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Talk of a so-called transition period through which the European Ryder Cup team is apparently going, triggered largely by that thrashing at Whistling Straits, has only been heightened by the absence of several stalwarts.

This is the first time since 1995 that this tournament hasn’t featured one of Sergio Garcia, Lee Westwood or Ian Poulter. Their decision to try something new on the LIV Golf League and subsequent resignation from the DP World Tour means only the faint promise of peace talks will give the trio any hope of being involved in future.

Indeed, if you walk around Marco Simone this week, there is little evidence the trio that collectively contributed 67 points across the last 12 Ryder Cups ever pulled on the yellow and blue.

And the subject has raged on social media and beyond. Garcia, Europe’s all-time leading scorer, made a last-ditch bid to secure a spot in Luke Donald’s team, while his former caddie Billy Foster, himself taking part in his 16th Ryder Cup, told bunkered that they are “our next three Ryder Cup captains”.

We will never know if any of them would have been involved had Mohammed bin Salman never taken matters into his own hands. We would have had a different captain, that much is for sure, and it would be difficult to imagine Henrik Stenson wouldn’t have picked his pals – if not in a playing capacity then certainly in his backroom team.

But we deal largely in hypotheticals in sport – it’s impossible to get through any interview without them – and it’s the four names who will lead the European team into their next era who are left facing the sport’s biggest what if? since a fire hydrant derailed Tiger Woods’ bid to chase down Jack Nicklaus.

Ian Poulter

Tommy Fleetwood described it as “different”, before adding: “My generation of Ryder Cups has been those guys that were such huge presence on and off the course. It was honestly the most amazing experience seeing those guys in that team atmosphere and that team environment.”

But, he concluded: “We still have a couple of current legends in the Ryder Cup in Justin [Rose] and Rory [McIlroy], and a few of us that are hoping to follow in their footsteps and make our own legacy over the next era of Ryder Cups.”

One of those players of which Fleetweed speaks, Jon Rahm, who won three points from three alongside Garcia in Wisconsin and has made little secret of his feelings on the LIV Golf ban, was more matter of fact in his response.

“I did talk to [Garcia] and ask for advice – and with Poulter, as well,” he revealed, “Not that it’s going to be easy to take on the role that those two had both on and off the golf course, but just to hear them talk about what they thought and what they felt is obviously invaluable information.”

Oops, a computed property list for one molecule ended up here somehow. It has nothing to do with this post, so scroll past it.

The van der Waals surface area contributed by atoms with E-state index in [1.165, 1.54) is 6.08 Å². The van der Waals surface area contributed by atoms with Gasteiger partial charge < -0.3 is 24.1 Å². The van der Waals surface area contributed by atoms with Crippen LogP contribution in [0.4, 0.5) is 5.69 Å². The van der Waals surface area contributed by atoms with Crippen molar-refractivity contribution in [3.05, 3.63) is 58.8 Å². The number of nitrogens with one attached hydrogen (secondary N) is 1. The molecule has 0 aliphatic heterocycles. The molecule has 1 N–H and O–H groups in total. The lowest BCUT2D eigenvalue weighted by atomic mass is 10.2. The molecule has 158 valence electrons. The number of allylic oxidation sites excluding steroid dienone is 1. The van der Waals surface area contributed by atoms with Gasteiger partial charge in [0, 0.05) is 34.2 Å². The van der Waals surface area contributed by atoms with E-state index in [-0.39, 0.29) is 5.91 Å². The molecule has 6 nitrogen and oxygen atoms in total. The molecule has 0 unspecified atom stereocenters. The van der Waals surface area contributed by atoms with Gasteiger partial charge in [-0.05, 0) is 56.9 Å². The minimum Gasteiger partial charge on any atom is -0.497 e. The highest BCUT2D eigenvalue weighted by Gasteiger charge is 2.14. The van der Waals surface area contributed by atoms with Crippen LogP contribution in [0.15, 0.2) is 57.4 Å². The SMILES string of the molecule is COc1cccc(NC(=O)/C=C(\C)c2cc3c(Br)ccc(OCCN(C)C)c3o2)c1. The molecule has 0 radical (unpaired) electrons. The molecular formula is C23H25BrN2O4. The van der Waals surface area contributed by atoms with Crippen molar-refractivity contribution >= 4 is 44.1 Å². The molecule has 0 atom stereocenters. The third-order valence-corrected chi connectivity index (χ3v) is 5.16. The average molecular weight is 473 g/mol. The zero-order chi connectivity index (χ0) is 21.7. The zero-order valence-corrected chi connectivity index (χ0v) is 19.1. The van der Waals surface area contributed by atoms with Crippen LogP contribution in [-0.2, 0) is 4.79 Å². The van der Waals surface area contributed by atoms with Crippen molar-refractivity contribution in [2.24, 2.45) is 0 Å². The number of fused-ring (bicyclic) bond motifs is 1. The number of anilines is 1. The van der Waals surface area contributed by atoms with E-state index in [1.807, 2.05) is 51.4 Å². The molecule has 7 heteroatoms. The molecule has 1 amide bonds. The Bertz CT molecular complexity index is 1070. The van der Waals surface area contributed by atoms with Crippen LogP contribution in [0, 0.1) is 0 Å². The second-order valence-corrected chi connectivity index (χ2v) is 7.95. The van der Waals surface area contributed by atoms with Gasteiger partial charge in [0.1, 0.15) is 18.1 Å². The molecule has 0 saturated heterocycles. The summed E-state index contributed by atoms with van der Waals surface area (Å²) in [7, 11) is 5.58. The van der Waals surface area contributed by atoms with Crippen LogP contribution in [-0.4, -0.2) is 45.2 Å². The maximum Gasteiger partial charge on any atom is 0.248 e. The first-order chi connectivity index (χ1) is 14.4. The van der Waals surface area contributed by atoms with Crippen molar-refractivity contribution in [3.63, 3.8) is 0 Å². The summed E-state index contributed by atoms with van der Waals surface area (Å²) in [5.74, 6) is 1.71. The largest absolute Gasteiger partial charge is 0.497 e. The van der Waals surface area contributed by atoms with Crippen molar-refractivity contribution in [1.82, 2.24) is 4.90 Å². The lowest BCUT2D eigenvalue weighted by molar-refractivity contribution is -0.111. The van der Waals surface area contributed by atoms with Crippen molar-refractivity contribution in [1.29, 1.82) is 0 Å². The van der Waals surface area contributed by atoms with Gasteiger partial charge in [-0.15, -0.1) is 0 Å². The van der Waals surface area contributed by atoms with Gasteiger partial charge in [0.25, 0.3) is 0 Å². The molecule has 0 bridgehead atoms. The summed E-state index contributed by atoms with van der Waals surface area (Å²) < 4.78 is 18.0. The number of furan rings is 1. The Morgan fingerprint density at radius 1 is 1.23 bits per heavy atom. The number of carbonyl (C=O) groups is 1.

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Justin Rose, at 43 the oldest player at this year’s Ryder Cup, was more philosophical.

“In life, and in business, there are transition phases where you need to look to new leaders,” he explained. “What would be great is if we can slip through that period of transition unaffected and start to look to the next generation to come through and to have that winning culture.

“But Westy, Poults, as captains or vice-captains or however they may or may not be involved in the future, they do have a lot to offer. But the winning culture in and around the team is as strong as ever. Luke has an incredible Ryder Cup record – the most winning from a percentage point of view – [and] when you look in our team room – [Paul] McGinley, Thomas Bjorn, Jose Maria [Olazabal], we had Monty (Colin Montgomerie) in there – just people that are still connected to and invested in the European team.”

2023 Ryder Cup

Rory McIlroy, though, always knows how to hit a headline quote.

“I mean, it’s certainly a little strange not having them around,” he started. “But I think this week, of all weeks, it’s going to hit home with them that they are not here.

“I think they are going to miss being here more than we’re missing them.”

There was an audible collective intake of breath from the throng of reporters, and, after a brief pause to mentally edit what he had just said, the four-time major champion added: “This week is a realisation that the decision they made has led to not being a part of this week, and that’s tough. The landscape in golf is ever-changing and more dynamic, and we’ll see what happens and whether they will be part of it in the future.

“I always thought leading up to this week is when it’s going to hit home that they are not going to be here.”

Time will tell whether any deal between the tours and Saudi Arabia’s Public Investment Fund will forge a way back for our fallen heroes. For now, though, we can only imagine what might have been.

Listen to our ramblings from Marco Simone on daily episodes of The bunkered Podcast

author headshot

Alex Perry is the Associate Editor of bunkered. A journalist for more than 20 years, he has been a golf industry stalwart for the majority of his career and, in a five-year spell at ESPN, covered every sporting event you can think of. He completed his own Grand Slam at the 2023 Masters, having fallen in love with the sport at his hometown club of Okehampton and on the links of nearby Bude & North Cornwall.

Associate Editor

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